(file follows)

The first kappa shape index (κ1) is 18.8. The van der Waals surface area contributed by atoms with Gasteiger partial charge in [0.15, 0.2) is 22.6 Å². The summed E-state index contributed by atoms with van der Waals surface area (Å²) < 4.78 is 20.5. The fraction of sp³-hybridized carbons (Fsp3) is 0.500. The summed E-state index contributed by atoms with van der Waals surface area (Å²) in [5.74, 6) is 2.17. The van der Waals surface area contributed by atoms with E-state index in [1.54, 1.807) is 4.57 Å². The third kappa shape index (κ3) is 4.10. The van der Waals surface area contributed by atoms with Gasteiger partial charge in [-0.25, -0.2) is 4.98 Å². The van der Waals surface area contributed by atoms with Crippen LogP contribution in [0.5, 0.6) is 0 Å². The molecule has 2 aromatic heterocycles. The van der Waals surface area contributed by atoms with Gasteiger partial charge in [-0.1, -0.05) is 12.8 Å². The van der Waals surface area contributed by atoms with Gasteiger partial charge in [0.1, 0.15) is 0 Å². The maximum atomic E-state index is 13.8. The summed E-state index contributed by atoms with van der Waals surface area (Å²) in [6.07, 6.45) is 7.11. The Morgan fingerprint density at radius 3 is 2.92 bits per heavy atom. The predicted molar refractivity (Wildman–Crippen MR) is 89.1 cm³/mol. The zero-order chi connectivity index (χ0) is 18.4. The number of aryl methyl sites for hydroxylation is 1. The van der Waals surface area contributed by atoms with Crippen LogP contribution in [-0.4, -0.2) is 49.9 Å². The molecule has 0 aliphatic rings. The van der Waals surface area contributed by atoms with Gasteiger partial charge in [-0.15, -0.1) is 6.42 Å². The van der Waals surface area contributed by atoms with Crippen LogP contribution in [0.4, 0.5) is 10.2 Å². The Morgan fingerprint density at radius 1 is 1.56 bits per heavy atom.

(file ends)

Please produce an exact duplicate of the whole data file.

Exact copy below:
The first kappa shape index (κ1) is 18.8. The van der Waals surface area contributed by atoms with Gasteiger partial charge in [0.15, 0.2) is 22.6 Å². The summed E-state index contributed by atoms with van der Waals surface area (Å²) < 4.78 is 20.5. The fraction of sp³-hybridized carbons (Fsp3) is 0.500. The summed E-state index contributed by atoms with van der Waals surface area (Å²) in [5.74, 6) is 2.17. The van der Waals surface area contributed by atoms with E-state index in [1.54, 1.807) is 4.57 Å². The third kappa shape index (κ3) is 4.10. The van der Waals surface area contributed by atoms with Gasteiger partial charge in [-0.25, -0.2) is 4.98 Å². The van der Waals surface area contributed by atoms with Crippen LogP contribution in [0.5, 0.6) is 0 Å². The molecule has 2 aromatic heterocycles. The van der Waals surface area contributed by atoms with Gasteiger partial charge in [-0.1, -0.05) is 12.8 Å². The van der Waals surface area contributed by atoms with Gasteiger partial charge in [0.1, 0.15) is 0 Å². The maximum atomic E-state index is 13.8. The summed E-state index contributed by atoms with van der Waals surface area (Å²) in [6.07, 6.45) is 7.11. The Morgan fingerprint density at radius 3 is 2.92 bits per heavy atom. The predicted molar refractivity (Wildman–Crippen MR) is 89.1 cm³/mol. The zero-order chi connectivity index (χ0) is 18.4. The number of aryl methyl sites for hydroxylation is 1. The van der Waals surface area contributed by atoms with Crippen LogP contribution in [-0.4, -0.2) is 49.9 Å². The molecule has 0 aliphatic rings. The van der Waals surface area contributed by atoms with Gasteiger partial charge in [-0.15, -0.1) is 6.42 Å². The van der Waals surface area contributed by atoms with Crippen LogP contribution in [0.4, 0.5) is 10.2 Å². The Morgan fingerprint density at radius 1 is 1.56 bits per heavy atom.